Many people have been taught that money matters must always be strictly private. Of course, there are certain exceptions. Parents may be expected to discuss a minor child’s finances, but not those of an adult child. In other families, parents may be expected to offer advise to their offspring, while even adult children may not discuss the parents’ finances. Often, the taboos are not clear, and everyone just knows it is not comfortable to discuss anyone’s finances other than perhaps between spouses.
Silence regarding money can lead to serious problems. Imagine that children know nothing of their parents’ finances or estate plans. In the event of the death or disability of one or both of the parents, it would be difficult for the family members to offer assistance to the surviving parent or make decisions regarding long term care if needed. Parents may be struggling to make appropriate decisions beyond the time when they are able.
It is probably not a good idea to call a meeting with your parents and announce that you want to know how much money they have and what they plan to do with it. It may be better to talk first about what expectations your parents may have regarding money matters. You ask what sort of place they would choose if they needed long term care. The important thing is to keep the focus on how you can honor their choices, but make sure that together you cover as many situations as possible. The best way to approach this may be by example.
You may be more conscious of the need for your parents to be prepared for incapacity or even death, but adults of every age are at risk and should be prepared. You may or may not have an estate plan in place. If you do, review it. If not begin thinking about what your own choices will be. Either way, share your thoughts about your own plans with your parents. “I thought you would want to know…” is a good place to start. After you begin the sharing, it is only natural for your parents to talk about their own plans.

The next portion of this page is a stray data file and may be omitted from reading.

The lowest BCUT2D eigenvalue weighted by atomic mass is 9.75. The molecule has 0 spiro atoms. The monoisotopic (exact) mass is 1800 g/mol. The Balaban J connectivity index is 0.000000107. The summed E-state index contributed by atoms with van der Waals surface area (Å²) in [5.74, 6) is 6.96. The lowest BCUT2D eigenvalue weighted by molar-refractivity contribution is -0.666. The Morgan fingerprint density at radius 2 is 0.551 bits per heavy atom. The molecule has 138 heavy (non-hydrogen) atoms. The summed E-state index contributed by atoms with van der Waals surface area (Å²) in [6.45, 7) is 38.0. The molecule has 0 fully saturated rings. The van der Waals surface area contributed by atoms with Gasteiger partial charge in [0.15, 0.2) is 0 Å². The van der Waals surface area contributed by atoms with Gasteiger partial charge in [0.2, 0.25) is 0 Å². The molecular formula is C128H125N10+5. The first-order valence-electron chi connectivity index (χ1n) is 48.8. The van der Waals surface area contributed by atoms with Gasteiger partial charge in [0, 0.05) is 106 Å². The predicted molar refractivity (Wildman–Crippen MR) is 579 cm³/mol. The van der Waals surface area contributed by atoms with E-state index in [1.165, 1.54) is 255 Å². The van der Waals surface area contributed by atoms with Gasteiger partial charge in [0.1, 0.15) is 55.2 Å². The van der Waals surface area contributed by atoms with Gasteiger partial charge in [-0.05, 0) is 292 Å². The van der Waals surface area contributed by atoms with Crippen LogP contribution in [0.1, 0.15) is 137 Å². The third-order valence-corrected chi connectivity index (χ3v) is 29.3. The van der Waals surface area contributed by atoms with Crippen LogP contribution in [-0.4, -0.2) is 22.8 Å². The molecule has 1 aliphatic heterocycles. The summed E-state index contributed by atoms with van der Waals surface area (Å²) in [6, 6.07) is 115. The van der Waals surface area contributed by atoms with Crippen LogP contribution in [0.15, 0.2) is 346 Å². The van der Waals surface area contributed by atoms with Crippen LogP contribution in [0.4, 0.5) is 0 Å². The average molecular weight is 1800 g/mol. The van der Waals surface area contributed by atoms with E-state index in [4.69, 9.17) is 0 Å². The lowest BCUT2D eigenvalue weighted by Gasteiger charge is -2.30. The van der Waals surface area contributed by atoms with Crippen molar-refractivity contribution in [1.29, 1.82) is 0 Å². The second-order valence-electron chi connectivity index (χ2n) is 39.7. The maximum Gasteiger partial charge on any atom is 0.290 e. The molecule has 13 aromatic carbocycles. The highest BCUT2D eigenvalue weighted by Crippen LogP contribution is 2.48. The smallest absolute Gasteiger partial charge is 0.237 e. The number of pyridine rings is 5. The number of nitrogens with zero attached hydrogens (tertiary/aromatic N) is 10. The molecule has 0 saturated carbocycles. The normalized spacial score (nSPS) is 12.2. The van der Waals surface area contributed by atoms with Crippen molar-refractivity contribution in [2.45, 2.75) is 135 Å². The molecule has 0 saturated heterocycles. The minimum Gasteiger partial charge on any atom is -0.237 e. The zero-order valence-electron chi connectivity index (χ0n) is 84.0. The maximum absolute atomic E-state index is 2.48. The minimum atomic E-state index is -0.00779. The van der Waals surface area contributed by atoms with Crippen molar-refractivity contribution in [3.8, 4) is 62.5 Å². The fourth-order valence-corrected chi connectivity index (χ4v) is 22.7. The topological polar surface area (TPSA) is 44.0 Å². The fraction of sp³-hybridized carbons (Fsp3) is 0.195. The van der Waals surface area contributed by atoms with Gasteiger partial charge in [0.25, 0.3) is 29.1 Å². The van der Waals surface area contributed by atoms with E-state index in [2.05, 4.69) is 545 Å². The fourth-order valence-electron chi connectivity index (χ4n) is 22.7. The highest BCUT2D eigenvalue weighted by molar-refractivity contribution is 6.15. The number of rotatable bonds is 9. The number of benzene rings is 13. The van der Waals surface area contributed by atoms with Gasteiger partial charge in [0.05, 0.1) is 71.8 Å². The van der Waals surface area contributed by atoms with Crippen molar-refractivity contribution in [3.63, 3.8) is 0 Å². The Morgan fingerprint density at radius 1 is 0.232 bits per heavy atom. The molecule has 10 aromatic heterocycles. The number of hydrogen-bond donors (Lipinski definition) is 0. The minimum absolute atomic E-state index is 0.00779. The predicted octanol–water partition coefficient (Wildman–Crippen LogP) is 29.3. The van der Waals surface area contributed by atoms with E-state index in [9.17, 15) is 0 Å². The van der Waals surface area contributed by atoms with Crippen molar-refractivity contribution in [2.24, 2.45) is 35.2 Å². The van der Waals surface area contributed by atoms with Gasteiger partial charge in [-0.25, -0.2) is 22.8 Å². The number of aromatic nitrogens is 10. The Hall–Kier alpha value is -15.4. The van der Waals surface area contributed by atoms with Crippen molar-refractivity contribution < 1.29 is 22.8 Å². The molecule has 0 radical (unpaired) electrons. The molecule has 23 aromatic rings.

Parents may also need to be wise when approaching the topic of estate planning with adult children. Whether you are talking about your finances or theirs, it is important to be aware of good boundaries. You must not assume that you know what’s best for them (even if you are sure you do). Nor should you be reactive if your children don’t agree with the decisions and plans you have made. In such a case, listen and agree to consider their opinion. You can indeed consider their input later and decide how you want to handle things. With regard to their own plans, be sure to respect their decisions while also gently offer any suggestions you may have.
Who Gets Your Stuff When You Die? 14 Secrets for Protecting Everyone You Love & Everything You Own! is my book that was just released on May 1, 2017. It has lots of information that may aid family discussions. It may also be helpful in starting estate plans for both generations, or in reviewing existing plans to see if they need to be updated. The book is available at leighhilton.net/book